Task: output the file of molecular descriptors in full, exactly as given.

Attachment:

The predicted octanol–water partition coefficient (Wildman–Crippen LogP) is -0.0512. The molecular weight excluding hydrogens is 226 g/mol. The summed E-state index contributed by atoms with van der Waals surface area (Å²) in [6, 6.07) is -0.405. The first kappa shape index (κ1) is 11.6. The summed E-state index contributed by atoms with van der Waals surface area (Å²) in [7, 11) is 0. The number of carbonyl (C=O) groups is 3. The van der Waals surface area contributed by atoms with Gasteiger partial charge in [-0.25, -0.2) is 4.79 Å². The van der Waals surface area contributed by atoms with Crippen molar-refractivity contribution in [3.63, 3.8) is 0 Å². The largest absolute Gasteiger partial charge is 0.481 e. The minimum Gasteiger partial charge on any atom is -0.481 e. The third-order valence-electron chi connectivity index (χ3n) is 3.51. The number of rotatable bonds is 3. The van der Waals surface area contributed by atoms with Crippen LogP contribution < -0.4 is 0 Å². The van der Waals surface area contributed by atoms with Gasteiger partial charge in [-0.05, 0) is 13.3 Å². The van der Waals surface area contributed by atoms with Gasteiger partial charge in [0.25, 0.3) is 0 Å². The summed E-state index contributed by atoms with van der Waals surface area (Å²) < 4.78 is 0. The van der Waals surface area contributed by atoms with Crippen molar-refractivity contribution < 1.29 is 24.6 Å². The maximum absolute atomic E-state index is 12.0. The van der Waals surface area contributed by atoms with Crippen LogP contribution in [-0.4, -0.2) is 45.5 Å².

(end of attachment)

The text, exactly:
The predicted octanol–water partition coefficient (Wildman–Crippen LogP) is -0.0512. The molecular weight excluding hydrogens is 226 g/mol. The summed E-state index contributed by atoms with van der Waals surface area (Å²) in [6, 6.07) is -0.405. The first kappa shape index (κ1) is 11.6. The summed E-state index contributed by atoms with van der Waals surface area (Å²) in [7, 11) is 0. The number of carbonyl (C=O) groups is 3. The van der Waals surface area contributed by atoms with Gasteiger partial charge in [-0.25, -0.2) is 4.79 Å². The van der Waals surface area contributed by atoms with Crippen molar-refractivity contribution in [3.63, 3.8) is 0 Å². The largest absolute Gasteiger partial charge is 0.481 e. The minimum Gasteiger partial charge on any atom is -0.481 e. The third-order valence-electron chi connectivity index (χ3n) is 3.51. The number of rotatable bonds is 3. The van der Waals surface area contributed by atoms with Crippen LogP contribution < -0.4 is 0 Å². The van der Waals surface area contributed by atoms with Gasteiger partial charge in [-0.05, 0) is 13.3 Å². The van der Waals surface area contributed by atoms with Gasteiger partial charge in [0.25, 0.3) is 0 Å². The summed E-state index contributed by atoms with van der Waals surface area (Å²) < 4.78 is 0. The van der Waals surface area contributed by atoms with Crippen molar-refractivity contribution < 1.29 is 24.6 Å². The maximum absolute atomic E-state index is 12.0. The van der Waals surface area contributed by atoms with Crippen LogP contribution in [-0.4, -0.2) is 45.5 Å².